A Trump Voters Poll Suggests Men Face More Discrimination Than Women & Some Minorities

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Standing on the White House lawn earlier this month, the president claimed it's "a very scary time for young men in America." A recent survey would suggest his base agrees. A poll released by The Economist/YouGov reports almost half of Trump voters polled think men face more discrimination than women, LGBTQ+ people, African-Americans, Mexican-Americans, and immigrants in general.

The poll surveyed 1,500 Americans from across the country a range of questions between Oct. 14 and 16. The data is broken down into percentages of voters that feel a certain demographic faces "a great deal," "a fair amount," "not much," or no discrimination. Eighteen percent of Trump voters think men face "a great deal" of discrimination and 31 percent believe they face "a fair amount." Combined, that's 49 percent, or nearly half of all Trump voters that feel men are more than a little discriminated against (if you were curious, 34 percent said men face "not much" discrimination, and another 18 percent said "none at all").

By contrast, only 30 percent of the same group of Trump voters said women face "a great deal" or "a fair amount" of discrimination. The numbers are comparable for questions about minorities, too — 40 percent say Mexican-Americans are discriminated against, 38 percent for African-Americans, 27 percent for Asian-Americans, and 41 percent for lesbian, gay, bisexual, or transgender people.

On the flip side, however, there are a few groups that Trump voters acknowledge as being more discriminated against than men. Fifty-three percent of the group said Arab Americans face discrimination, and 63 percent said "people with [my] religious beliefs" are discriminated against. It's worth noting here, however, that a majority of Trump voters are at least somewhat religious, and most of those who report attending church weekly or more often identify as Christian. A Public Religion Research Institute poll conducted in August and September reported that 71 percent of white evangelical Christians continue to support Trump's presidency.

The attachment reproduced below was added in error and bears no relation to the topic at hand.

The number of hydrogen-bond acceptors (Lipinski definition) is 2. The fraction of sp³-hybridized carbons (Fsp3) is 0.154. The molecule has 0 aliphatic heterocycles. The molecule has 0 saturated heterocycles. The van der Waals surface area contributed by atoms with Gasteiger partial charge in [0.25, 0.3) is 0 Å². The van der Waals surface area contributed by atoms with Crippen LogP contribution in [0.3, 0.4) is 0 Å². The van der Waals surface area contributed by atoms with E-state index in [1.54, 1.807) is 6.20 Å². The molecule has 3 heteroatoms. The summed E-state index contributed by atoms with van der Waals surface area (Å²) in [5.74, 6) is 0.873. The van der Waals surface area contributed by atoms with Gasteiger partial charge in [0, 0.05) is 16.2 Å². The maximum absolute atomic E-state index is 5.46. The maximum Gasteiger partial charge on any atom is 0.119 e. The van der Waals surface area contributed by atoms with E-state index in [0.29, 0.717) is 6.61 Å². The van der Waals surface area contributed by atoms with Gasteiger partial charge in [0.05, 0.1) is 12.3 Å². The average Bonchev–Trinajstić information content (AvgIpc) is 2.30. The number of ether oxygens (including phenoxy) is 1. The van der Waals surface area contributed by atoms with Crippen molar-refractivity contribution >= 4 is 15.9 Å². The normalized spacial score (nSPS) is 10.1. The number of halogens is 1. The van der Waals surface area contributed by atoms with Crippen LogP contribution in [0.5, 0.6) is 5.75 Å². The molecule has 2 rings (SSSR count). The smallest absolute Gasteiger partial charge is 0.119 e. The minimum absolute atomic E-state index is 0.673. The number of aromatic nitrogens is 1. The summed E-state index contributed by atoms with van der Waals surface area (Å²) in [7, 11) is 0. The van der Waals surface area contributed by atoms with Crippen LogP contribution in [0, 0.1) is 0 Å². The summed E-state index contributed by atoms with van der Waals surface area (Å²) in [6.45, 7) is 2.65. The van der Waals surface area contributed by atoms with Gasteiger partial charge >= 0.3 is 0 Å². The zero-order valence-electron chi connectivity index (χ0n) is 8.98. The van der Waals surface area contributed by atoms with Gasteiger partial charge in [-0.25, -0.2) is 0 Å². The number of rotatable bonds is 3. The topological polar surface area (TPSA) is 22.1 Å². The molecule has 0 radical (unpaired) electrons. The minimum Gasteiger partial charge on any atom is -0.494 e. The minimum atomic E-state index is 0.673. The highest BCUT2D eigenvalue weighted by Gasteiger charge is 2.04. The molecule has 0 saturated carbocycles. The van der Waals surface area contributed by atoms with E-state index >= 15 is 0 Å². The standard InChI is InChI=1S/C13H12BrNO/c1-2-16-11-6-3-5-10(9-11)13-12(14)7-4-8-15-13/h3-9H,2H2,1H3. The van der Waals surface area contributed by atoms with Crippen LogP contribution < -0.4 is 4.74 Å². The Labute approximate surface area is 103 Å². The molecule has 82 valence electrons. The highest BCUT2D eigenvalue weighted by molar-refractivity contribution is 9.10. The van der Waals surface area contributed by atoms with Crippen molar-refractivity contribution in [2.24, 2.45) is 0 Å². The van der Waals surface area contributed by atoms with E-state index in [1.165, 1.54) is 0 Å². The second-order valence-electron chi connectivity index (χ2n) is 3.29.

This is certainly not the first time that polling has suggested this type of controversial opinion among Trump voters. In August, The Washington Post reported that the concern for "reverse racism" — discrimination against white people — is a common sentiment among Trump voters.

The 2016 election results also mirror the Economist/YouGov poll somewhat. Trump won 52 percent of men, a full 11 points ahead of Hillary Clinton, and twice as many white men voted for him as did for Clinton.

The subtext of the "male discrimination" question is especially striking following the Kavanaugh hearings. The hearings represent a particularly fraught segment of the #MeToo era in which prominent Republican men were criticized for showing more concern for damage to Kavanaugh's reputation as a result of Dr. Christine Blasey Ford's allegations, rather than the allegations themselves.

"I thought [Ford] was handled respectfully. I thought Kavanaugh was treated like crap," Sen. Lindsey Graham said at The Atlantic Festival this month. When the audience booed in response, he replied, "Yeah, well, boo yourself."

The perceived victimization of men — and particularly white men — is also an increasingly common theme in the Trump presidency. "I’ve got boys and I’ve got girls, and when I see what’s going on right now, it’s scary," Donald Trump Jr. said in an interview in late September. Asked whether he felt more concern for his sons or his daughters, Trump Jr. said, "Right now, I’d say my sons."